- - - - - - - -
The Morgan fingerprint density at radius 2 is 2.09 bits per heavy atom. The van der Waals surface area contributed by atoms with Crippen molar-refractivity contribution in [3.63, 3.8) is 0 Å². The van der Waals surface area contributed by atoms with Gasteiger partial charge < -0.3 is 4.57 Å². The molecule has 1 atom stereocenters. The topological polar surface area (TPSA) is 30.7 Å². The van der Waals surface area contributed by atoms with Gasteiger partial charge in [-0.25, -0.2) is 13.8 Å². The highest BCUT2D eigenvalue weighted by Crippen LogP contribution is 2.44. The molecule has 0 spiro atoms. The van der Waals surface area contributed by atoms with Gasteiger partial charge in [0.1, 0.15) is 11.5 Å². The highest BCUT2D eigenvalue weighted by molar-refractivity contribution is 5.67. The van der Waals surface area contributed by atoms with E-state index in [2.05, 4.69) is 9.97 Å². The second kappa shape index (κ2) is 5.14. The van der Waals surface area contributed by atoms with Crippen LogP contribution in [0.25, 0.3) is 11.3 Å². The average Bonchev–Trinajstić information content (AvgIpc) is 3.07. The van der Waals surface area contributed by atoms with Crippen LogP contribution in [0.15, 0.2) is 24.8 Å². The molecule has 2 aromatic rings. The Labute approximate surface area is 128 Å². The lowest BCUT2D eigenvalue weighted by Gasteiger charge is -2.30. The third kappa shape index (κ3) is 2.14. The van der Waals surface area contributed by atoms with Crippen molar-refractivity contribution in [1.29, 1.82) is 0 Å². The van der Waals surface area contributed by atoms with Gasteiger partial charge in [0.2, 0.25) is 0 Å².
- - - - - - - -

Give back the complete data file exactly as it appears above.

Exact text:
The Morgan fingerprint density at radius 2 is 2.09 bits per heavy atom. The van der Waals surface area contributed by atoms with Crippen molar-refractivity contribution in [3.63, 3.8) is 0 Å². The van der Waals surface area contributed by atoms with Gasteiger partial charge < -0.3 is 4.57 Å². The molecule has 1 atom stereocenters. The topological polar surface area (TPSA) is 30.7 Å². The van der Waals surface area contributed by atoms with Gasteiger partial charge in [-0.25, -0.2) is 13.8 Å². The highest BCUT2D eigenvalue weighted by Crippen LogP contribution is 2.44. The molecule has 0 spiro atoms. The van der Waals surface area contributed by atoms with Gasteiger partial charge in [0.1, 0.15) is 11.5 Å². The highest BCUT2D eigenvalue weighted by molar-refractivity contribution is 5.67. The van der Waals surface area contributed by atoms with E-state index in [2.05, 4.69) is 9.97 Å². The second kappa shape index (κ2) is 5.14. The van der Waals surface area contributed by atoms with Crippen LogP contribution in [0.25, 0.3) is 11.3 Å². The average Bonchev–Trinajstić information content (AvgIpc) is 3.07. The van der Waals surface area contributed by atoms with Crippen LogP contribution in [0.15, 0.2) is 24.8 Å². The molecule has 2 aromatic rings. The Labute approximate surface area is 128 Å². The lowest BCUT2D eigenvalue weighted by Gasteiger charge is -2.30. The third kappa shape index (κ3) is 2.14. The van der Waals surface area contributed by atoms with Crippen molar-refractivity contribution in [1.29, 1.82) is 0 Å². The van der Waals surface area contributed by atoms with Gasteiger partial charge in [0.2, 0.25) is 0 Å².